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Higher Milk Prices Not Helping Farmers

July 26, 2007

(my thoughts at the bottom.)


Sean Carroll (Rochester, N.Y.) — In the Rochester area, a gallon of milk costs about $2.63, up about 60 cents from last year. The national average is nearly $3.50 per gallon. While many consumers think that rising milk prices is good for dairy farmers, many still struggle.

Charles Bancroft of Ossian, Livingston County, has been in the dairy business for his whole life. Bancroft said he is barely breaking even each month with rising costs of fuel, feed for his cows, insurance, and taxes.

Bancroft gets about $19 for 100 pounds of milk (about $1.58 a gallon). He’d like to sell it for more, but that’s not his call to make.

“We never have a say in what we’re going to get paid for our milk. They tell us what they’re going to give us. It’s cut and dried. We have to pay the biggest share of hauling on the milk, we pay for the advertising on milk,” he said.

But with milk prices soaring, somebody’s getting more.

“Big businesses made up their mind that they have to answer to their stockholders.” He said.

In addition to working 12-to-16 hour days on their farm, Bancroft and his wife also have second jobs. He is selling off his herd and has already sold his farm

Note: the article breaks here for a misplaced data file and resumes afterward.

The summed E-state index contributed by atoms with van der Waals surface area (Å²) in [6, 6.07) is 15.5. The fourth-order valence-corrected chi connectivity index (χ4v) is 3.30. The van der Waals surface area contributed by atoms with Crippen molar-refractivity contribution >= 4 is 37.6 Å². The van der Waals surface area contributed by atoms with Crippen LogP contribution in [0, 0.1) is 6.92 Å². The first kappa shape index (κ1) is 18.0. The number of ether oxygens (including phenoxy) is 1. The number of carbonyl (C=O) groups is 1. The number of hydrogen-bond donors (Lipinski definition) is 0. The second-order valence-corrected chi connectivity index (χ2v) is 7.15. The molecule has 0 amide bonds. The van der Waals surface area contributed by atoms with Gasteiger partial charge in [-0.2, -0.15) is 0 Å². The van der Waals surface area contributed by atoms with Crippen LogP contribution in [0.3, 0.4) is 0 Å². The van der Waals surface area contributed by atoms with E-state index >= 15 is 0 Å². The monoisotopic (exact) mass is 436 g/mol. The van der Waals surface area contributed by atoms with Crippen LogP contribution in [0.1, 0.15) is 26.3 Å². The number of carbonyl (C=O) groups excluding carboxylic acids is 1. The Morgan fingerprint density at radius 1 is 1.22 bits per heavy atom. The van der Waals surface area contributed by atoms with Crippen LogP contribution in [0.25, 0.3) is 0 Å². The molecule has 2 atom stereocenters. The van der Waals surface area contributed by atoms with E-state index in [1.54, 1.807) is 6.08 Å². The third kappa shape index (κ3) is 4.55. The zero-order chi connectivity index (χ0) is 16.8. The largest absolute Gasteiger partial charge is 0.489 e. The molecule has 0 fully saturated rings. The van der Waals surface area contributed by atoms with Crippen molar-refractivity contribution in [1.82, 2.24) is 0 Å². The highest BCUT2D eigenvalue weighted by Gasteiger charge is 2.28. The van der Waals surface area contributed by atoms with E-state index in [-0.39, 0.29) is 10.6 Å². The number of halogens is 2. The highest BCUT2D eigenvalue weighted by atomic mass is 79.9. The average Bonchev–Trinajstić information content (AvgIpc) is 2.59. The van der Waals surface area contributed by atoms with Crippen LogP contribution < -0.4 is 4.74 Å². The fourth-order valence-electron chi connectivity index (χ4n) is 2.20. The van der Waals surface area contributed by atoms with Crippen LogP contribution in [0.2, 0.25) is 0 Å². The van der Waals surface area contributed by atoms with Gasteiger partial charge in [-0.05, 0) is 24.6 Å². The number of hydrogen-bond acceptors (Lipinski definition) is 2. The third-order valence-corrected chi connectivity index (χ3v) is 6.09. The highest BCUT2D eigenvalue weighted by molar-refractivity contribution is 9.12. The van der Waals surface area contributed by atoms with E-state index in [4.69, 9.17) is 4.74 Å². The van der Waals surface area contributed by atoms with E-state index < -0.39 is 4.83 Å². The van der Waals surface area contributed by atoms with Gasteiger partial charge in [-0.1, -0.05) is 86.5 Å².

“I just don’t feel it’s advantageous to do it anymore. It’s kind of tough to pay your bills when every time you’re getting less than you should be making for your milk,” he said. “After awhile you get to the point in your life when you say, ‘Well, do I still want to keep doing this?’”

Despite the sale, it’s likely they’ll leave the farming business in debt.

The Bancrofts are not alone. Even much larger dairy farms can find themselves struggling if they’re not getting a high price for milk.

State and federal lawmakers are trying to help these farmers. But unless the costs go down, or companies pay more for the milk, it’s a tough way to make a living.

My thoughts on this? In a way, I kind of feel bad for the farmers. That doesn’t mean I support what they’re doing. That means, I feel bad that they were once convinced by their fathers or or grandfathers or great-grandfathers that this was a necessary means to make money. Unfortunately, so many times they can’t find a way out and have to close up shop, selling their herd for beef, etc.

In the end, of course they should all be shut down, but for the small family farmer I think a piece of their heritage and history dies along with it.

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